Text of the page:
CBO projects Social Security funds exhausted by 2033 with no changes

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By Brett Rowland (The Center Square)

New projections from the Congressional Budget Office show that the Old-Age and Survivors Insurance Trust Fund could be exhausted by 2033 if benefits are paid as planned.

In January, Social Security beneficiaries got an 8.7% increase in monthly checks, the largest cost-of-living adjustment since 1981. The increase added $146 to the average recipient’s monthly benefit. That is expected to bring the average benefit to $1,827, up from $1,681, according to the Social Security Administration.

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The Disability Insurance Trust Fund would be exhausted on the same schedule by 2048, according to the latest report from the federal agency that provides budget and economic information to Congress.

To keep the funds solvent through 2096, the federal government would have to immediately and permanently raise payroll tax rates by 4.9 percentage points or cut benefits or enact a combination of tax increases and benefit cuts.

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“After 2096, however, the gap between revenues and expenditures would widen and deficits would continue to widen,” the CBO said. report.

If Social Security expenditures were limited to accrued income after the depletion of trust funds in 2033, Social Security benefits would be about 23% lower than planned benefits in 2034. They would be 35% smaller in 2096, and the gap would remain stable thereafter .

Social Security, the largest single program in the federal budget, has two components. Old age and survivors insurance provides benefits to retired employees, their eligible dependents, and some survivors of deceased employees. Disability insurance provides benefits to disabled employees and their dependents.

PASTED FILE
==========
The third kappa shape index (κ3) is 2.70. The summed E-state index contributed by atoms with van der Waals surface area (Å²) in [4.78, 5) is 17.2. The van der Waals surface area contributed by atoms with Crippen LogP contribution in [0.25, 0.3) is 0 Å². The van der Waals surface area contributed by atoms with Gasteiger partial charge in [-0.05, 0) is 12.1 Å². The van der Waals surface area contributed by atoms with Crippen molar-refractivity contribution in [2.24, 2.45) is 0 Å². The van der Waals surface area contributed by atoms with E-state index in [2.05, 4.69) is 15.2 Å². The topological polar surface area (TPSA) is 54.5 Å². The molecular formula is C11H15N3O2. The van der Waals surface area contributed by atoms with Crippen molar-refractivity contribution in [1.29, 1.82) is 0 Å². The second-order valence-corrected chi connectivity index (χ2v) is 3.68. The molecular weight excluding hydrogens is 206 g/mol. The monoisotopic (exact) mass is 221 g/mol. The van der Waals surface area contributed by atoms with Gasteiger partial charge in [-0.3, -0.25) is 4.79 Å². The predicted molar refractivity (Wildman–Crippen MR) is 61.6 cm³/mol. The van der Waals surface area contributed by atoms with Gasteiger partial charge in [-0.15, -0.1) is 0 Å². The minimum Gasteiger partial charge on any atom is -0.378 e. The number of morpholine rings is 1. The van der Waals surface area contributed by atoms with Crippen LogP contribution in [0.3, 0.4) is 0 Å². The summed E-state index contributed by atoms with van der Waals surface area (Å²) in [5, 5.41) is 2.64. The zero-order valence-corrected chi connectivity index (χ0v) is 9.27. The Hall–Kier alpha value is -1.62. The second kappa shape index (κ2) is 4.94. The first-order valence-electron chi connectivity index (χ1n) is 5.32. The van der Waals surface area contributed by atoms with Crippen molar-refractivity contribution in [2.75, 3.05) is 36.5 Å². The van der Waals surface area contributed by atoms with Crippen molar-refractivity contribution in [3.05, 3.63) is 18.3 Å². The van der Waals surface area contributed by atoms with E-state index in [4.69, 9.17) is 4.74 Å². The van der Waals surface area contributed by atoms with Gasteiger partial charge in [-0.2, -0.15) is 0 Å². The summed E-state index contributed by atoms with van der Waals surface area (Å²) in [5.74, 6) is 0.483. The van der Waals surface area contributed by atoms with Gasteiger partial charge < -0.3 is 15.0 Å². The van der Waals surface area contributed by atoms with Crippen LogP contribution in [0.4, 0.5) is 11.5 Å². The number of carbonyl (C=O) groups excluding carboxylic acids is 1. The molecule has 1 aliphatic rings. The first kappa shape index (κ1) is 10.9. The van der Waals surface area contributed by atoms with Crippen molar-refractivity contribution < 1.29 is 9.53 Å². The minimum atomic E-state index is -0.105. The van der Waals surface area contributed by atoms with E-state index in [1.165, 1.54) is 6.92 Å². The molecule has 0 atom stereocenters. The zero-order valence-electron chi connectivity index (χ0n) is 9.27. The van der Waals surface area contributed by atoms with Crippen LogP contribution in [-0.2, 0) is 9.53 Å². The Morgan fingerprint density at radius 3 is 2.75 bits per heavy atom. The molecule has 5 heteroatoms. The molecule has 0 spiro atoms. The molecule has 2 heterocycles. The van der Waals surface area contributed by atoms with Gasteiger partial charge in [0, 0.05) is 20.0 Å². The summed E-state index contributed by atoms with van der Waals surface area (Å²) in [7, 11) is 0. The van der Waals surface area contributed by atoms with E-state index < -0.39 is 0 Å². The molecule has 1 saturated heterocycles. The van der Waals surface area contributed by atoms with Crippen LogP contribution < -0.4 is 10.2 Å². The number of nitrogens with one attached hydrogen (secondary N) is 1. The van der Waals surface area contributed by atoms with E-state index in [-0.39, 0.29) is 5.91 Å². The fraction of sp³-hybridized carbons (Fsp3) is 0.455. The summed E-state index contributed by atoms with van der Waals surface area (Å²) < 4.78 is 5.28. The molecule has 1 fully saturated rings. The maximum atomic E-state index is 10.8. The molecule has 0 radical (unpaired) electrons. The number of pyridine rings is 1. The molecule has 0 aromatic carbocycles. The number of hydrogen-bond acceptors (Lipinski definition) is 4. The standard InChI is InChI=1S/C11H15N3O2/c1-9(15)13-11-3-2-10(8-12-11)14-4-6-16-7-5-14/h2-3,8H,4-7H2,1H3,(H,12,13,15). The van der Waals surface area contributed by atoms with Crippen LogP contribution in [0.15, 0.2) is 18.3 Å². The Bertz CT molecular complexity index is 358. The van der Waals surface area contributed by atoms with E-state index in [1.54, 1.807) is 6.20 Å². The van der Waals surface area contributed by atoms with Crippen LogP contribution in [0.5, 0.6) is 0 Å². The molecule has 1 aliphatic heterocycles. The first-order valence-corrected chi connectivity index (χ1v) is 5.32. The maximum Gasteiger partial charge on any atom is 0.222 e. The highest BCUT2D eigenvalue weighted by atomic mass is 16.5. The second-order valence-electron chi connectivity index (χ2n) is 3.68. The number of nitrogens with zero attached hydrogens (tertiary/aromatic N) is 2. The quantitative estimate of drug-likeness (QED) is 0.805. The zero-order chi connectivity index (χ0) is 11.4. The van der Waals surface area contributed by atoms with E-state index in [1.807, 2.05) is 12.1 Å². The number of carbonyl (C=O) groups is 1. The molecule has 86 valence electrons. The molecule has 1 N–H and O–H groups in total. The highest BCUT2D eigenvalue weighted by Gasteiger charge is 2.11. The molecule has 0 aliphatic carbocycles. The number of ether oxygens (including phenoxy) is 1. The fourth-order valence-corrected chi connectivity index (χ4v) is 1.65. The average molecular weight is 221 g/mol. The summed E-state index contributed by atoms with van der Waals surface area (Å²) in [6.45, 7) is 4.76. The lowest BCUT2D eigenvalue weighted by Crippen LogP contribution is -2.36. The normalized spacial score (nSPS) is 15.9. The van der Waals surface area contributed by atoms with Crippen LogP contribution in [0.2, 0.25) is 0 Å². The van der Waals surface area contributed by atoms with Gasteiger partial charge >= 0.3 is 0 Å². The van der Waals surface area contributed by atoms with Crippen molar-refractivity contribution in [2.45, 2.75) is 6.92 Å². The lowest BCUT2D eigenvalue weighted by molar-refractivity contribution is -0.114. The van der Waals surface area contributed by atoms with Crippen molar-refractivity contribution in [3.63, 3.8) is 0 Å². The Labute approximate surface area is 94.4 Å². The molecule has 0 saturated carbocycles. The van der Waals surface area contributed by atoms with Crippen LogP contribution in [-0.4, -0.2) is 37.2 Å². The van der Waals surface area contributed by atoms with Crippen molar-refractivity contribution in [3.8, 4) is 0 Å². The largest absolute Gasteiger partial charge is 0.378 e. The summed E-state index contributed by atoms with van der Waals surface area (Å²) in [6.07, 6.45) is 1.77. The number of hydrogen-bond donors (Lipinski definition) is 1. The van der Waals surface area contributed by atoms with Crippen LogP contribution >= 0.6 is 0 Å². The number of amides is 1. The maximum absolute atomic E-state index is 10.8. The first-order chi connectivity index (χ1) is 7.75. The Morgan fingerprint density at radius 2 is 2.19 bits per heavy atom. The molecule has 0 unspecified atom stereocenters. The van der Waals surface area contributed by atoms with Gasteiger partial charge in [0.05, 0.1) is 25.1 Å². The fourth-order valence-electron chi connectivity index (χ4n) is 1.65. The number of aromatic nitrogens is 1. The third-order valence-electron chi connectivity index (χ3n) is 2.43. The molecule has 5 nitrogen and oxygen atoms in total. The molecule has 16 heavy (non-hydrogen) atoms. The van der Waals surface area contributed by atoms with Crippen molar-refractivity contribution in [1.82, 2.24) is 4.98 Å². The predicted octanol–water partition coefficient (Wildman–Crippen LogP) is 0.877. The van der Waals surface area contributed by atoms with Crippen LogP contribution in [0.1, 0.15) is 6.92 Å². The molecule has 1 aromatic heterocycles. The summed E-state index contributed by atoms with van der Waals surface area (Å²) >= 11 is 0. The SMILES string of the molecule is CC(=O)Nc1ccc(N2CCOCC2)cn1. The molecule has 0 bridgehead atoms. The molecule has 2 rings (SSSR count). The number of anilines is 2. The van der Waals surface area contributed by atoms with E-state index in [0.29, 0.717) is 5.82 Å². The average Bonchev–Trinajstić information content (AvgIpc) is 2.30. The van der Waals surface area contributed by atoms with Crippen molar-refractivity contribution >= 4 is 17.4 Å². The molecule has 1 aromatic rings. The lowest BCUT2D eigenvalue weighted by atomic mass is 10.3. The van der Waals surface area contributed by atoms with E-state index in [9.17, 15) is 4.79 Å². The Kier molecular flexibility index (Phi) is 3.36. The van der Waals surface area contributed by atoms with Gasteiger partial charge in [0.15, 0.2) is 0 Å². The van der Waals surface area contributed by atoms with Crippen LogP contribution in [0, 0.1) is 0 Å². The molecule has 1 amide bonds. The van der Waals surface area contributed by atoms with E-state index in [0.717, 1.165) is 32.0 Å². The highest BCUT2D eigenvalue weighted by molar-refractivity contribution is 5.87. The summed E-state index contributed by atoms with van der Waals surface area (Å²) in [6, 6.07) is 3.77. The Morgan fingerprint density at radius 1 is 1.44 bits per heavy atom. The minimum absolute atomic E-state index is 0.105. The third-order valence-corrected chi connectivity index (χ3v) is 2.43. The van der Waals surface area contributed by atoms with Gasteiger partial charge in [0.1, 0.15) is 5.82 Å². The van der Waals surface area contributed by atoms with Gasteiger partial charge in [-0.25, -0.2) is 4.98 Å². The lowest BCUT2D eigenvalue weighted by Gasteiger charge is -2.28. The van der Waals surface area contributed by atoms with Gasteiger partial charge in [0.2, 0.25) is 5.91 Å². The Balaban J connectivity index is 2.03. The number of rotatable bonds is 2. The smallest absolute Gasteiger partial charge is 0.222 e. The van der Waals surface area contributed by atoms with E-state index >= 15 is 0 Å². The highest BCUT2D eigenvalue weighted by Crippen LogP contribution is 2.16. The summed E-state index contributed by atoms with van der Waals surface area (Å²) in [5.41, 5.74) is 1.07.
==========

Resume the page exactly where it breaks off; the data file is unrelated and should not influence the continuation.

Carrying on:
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Social Security is financed by payroll tax and income tax on benefits. The wage tax is generally 12.4% of the wages up to a maximum amount on an annual basis. That amount was $147,000 in 2022. Employees and their employers each pay half of the 12.4%. According to the CBO, self-employed persons pay the full amount. To pay benefits as required by existing law and to preserve trust fund balances through 2096, that 12.4% would need to be increased to 17.3% of taxable payroll, according to the report.

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“Other ways to preserve necessary trust fund balances include reducing scheduled benefits by an amount equal to 4.9% of taxable payroll or combining tax increases with benefit cuts,” the report said.

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According to the AARP, many Americans depend on Social Security benefits. Social Security is the largest source of retirement income for most Americans, according to AARP research. It provides nearly all of the income for 1 in 4 seniors, according to AARP.

“Under no circumstances should Republicans vote to remove a single penny from Medicare or Social Security to help pay for Joe Biden’s reckless spending, which is more reckless than anyone has ever done or had in the history of our country,” said former President Donald Trump. In a video posted to Truth Social on Friday.

Some Republicans have said changes to Social Security and Medicare should be considered, according to media reports. Republican leaders have not embraced those calls.

Syndicated with permission from The Center Square.

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